Hello!! I’m back with last part of my travel in Hiroshima this spring. I stayed in a hotel near the tram-station Hatchobori. It is really close to the city center, so at my 2nd say I decided to just stroll around the city. My first destination was the Peace Memorial Park because it’s only 20-minutes walking distance from the hotel. I really don’t remember the name of the hotel I’m staying, but it’s a pretty decent hotel.
(PS: I’m not kidding, but I get goosebumps as I write this blog post)
Peace memorial park (平和記念公園) is one of the famous location in Hiroshima. The park is really big and I’m sure you can find it easily, even when you’re not looking for it. It also keeps the history of the nuclear bombing in 1945 and its devastating effect.
The nearest train station is Genbaku-dome mae (原爆ドーム前). I chose to walk from my hotel to the park following the Promenade of Peace because the scenery is really pretty and there’re a lot of history alongside the road. You can find some buildings’ history and monuments that tell the story of the city prior to the bombing.
If you interested following the Promenade of Peace, you can follow this route from Hiroshima Station:
(Hiroshima Station – Kyobashi River Left Bank – Peace Boulevard – Peace Memorial Park)
Peace Memorial Park
Before the bomb, this park used to be the center of political and commercial at that era. I think that’s why they bombed this place.
There are 2 facilities in the park, first is the Peace Memorial Museum which keeps the records and remains of the bombing. The admission fee to the Museum is really cheap (50yen for adults) and I think people should just come there so they’ll know how dangerous the nuclear weapon is. The displays inside the museum might a little bit upsetting and depressing 🙁
Next to the museum, there is an arched tomb for those who died during the bombing. Under the arched-structure, there are more than 220.000 names. Every year, 6th August, people hold a ceremony here and lay flower in the Cenotaph.
Children’s Peace Monument (原爆の子の像
This statue is based on the story of Sadako Sasaki who died because of Leukimia from the bombing radiation. This statue is also dedicated for all children who died during the bombing.
You can see a lot paper cranes along the statue because she believed that her illness can be cured if she folded 1000 paper cranes. Now children from all over Japan fold and send paper cranes to this statue. And this is written at the base of the statue:
これはぼくらの叫びです これは私たちの祈りです 世界に平和をきずくための
“This is our cry, this is our prayer: for building peace in the world”.
A-bomb Dome is the other facility in this park. Before the bomb, this dome served as the Prefectural Industrial Promotion Hall.
The building was so close to the bomb epicenter and because of that, the structure remains intact. You can see a lot of people gather around the dome because there’re some testimony from a Japanese man. He is one of the survivor family and he wrote all the details of the bomb (including photo of the victims and the bomb effect). The testimony is translated to several languages. Make sure you read it.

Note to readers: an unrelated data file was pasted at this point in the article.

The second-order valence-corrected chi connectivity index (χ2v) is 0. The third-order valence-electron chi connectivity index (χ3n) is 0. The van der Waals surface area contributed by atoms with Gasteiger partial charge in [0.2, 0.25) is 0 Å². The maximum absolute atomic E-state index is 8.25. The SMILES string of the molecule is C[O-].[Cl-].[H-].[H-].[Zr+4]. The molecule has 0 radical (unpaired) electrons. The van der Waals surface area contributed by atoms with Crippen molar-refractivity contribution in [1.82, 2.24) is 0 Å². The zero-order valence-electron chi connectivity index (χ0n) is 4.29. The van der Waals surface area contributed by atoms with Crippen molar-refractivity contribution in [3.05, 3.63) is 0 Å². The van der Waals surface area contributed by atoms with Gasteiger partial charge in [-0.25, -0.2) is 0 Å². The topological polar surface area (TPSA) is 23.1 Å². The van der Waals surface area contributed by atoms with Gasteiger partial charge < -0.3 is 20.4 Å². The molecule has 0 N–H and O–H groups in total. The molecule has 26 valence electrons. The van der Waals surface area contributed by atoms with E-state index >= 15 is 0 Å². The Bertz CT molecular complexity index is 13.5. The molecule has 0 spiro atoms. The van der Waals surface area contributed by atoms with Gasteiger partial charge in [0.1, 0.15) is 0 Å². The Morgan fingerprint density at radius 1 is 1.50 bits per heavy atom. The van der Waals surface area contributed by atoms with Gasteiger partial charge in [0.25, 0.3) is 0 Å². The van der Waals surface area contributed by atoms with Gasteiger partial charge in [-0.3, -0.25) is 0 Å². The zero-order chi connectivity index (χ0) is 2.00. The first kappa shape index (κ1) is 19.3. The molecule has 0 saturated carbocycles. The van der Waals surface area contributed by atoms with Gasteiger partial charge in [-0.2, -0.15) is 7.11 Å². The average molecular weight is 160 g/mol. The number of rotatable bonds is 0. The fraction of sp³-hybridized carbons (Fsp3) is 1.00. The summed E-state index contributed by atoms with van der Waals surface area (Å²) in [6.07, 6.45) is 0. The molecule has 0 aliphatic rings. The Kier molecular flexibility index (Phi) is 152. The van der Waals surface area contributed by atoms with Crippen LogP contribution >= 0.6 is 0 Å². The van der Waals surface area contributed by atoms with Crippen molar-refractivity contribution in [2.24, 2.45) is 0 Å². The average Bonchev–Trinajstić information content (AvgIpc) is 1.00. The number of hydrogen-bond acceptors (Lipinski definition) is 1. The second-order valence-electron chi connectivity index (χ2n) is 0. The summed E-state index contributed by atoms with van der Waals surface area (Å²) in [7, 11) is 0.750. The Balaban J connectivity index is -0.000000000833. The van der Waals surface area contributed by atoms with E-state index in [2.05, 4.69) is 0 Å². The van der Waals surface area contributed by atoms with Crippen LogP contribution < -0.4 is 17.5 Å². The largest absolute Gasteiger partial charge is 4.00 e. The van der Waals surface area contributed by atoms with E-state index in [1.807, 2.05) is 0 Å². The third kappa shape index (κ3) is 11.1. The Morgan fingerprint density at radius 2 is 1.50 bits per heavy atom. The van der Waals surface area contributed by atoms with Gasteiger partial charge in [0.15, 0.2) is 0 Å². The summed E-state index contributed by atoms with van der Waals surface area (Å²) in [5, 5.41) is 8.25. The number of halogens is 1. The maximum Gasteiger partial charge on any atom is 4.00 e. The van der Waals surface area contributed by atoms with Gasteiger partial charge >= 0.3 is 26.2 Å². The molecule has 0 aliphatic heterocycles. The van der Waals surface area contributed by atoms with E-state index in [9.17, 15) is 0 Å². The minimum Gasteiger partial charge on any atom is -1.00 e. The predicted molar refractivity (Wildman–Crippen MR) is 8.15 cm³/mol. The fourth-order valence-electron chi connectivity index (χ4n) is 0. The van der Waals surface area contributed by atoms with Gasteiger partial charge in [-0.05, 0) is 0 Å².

Despite of some controversies of this building (some wants it to be demolished, some wants it to be preserved), the reconstruction of Hiroshima started and this building was preserved.
At December 1996, the A-Bomb Dome was listed as UNESCO World Heritage Site.
Even though the story behind this place is really devastating, the scenery around this place is really pretty during the cherry blossom season. A lot of people gather and have hanami alongside the river.
(I opted for Sakura Gelato lol)
And.. oh! If you read my previous post of Miyajima, I wrote about the boat to Miyajima from Peace Park, right?
Again, let me remind you, this boat cost more (price and time) and the departure date is not that frequent. Please check the schedule before you decide.
From the Peace Memorial Park, I walked to Hiroshima Castle (another 20 minutes walk). I chose walk because the weather was so good and the scenery too. But if you want to avoid walk, the nearest station is Kamiyacho-Nishi or Kamiyacho-Higashi. It’s 10-minutes walk from the station.
Unlike most castles, this castle is at the center of city (instead of on top of mountain). The castle is surrounded by moat.
Actually this castle is a reconstructed castle because the original castle was destroyed during the bombing. There’re 5 floors and in each floor you can enjoy the history and how people lived during the Samurai Era.
You can also enjoy the panoramic scenery from the top-most floor. However, if you want to go inside the castle building you’ll need to pay 370yen. The castle ground is free of charge. This castle only opens from 9AM to 6PM (or 5PM or 7PM depends on season).
After all the walking thingy, we went back to the hotel to pick our luggage and head back to Hiroshima station. There we had Hiroshimayaki for late lunch.
Hiroshimayaki is similar to Okonomiyaki, but they use a lot of veggies and noodle for the base. This food is the specialty of Hiroshima and you need to try one if you go visit Hiroshima.
And that ends my travel in Hiroshima. I hope you enjoy my post. By all means, all those places are worth-visited. It’s located in the center of the city, easy access, and won’t cost you anything. You can also learn about the history of Hiroshima and the bombing.
I’d recommend to visit during spring or summer if you want to attend the ceremony in the park as well.
That’s all and see you at the next post! Your comments are always loved <3